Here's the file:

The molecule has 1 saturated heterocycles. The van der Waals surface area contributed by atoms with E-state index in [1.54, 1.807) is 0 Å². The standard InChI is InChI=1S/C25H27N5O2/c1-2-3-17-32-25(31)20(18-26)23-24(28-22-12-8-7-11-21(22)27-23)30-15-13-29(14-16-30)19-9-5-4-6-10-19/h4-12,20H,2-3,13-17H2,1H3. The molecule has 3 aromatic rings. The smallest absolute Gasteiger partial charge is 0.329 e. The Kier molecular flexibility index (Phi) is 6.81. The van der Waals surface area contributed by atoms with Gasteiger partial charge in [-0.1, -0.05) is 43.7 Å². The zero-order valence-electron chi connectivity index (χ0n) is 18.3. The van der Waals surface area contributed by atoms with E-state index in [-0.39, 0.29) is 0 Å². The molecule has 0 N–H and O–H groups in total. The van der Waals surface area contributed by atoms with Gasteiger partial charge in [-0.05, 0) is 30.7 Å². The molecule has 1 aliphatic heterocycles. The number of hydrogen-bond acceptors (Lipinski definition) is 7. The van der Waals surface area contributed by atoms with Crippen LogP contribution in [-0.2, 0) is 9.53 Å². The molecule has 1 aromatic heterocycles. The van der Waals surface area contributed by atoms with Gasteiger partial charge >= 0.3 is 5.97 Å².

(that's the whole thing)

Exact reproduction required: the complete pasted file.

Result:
The molecule has 1 saturated heterocycles. The van der Waals surface area contributed by atoms with E-state index in [1.54, 1.807) is 0 Å². The standard InChI is InChI=1S/C25H27N5O2/c1-2-3-17-32-25(31)20(18-26)23-24(28-22-12-8-7-11-21(22)27-23)30-15-13-29(14-16-30)19-9-5-4-6-10-19/h4-12,20H,2-3,13-17H2,1H3. The molecule has 3 aromatic rings. The smallest absolute Gasteiger partial charge is 0.329 e. The Kier molecular flexibility index (Phi) is 6.81. The van der Waals surface area contributed by atoms with Gasteiger partial charge in [-0.1, -0.05) is 43.7 Å². The zero-order valence-electron chi connectivity index (χ0n) is 18.3. The van der Waals surface area contributed by atoms with E-state index in [-0.39, 0.29) is 0 Å². The molecule has 0 N–H and O–H groups in total. The van der Waals surface area contributed by atoms with Gasteiger partial charge in [-0.05, 0) is 30.7 Å². The molecule has 1 aliphatic heterocycles. The number of hydrogen-bond acceptors (Lipinski definition) is 7. The van der Waals surface area contributed by atoms with Crippen LogP contribution in [-0.2, 0) is 9.53 Å². The molecule has 1 aromatic heterocycles. The van der Waals surface area contributed by atoms with Gasteiger partial charge >= 0.3 is 5.97 Å².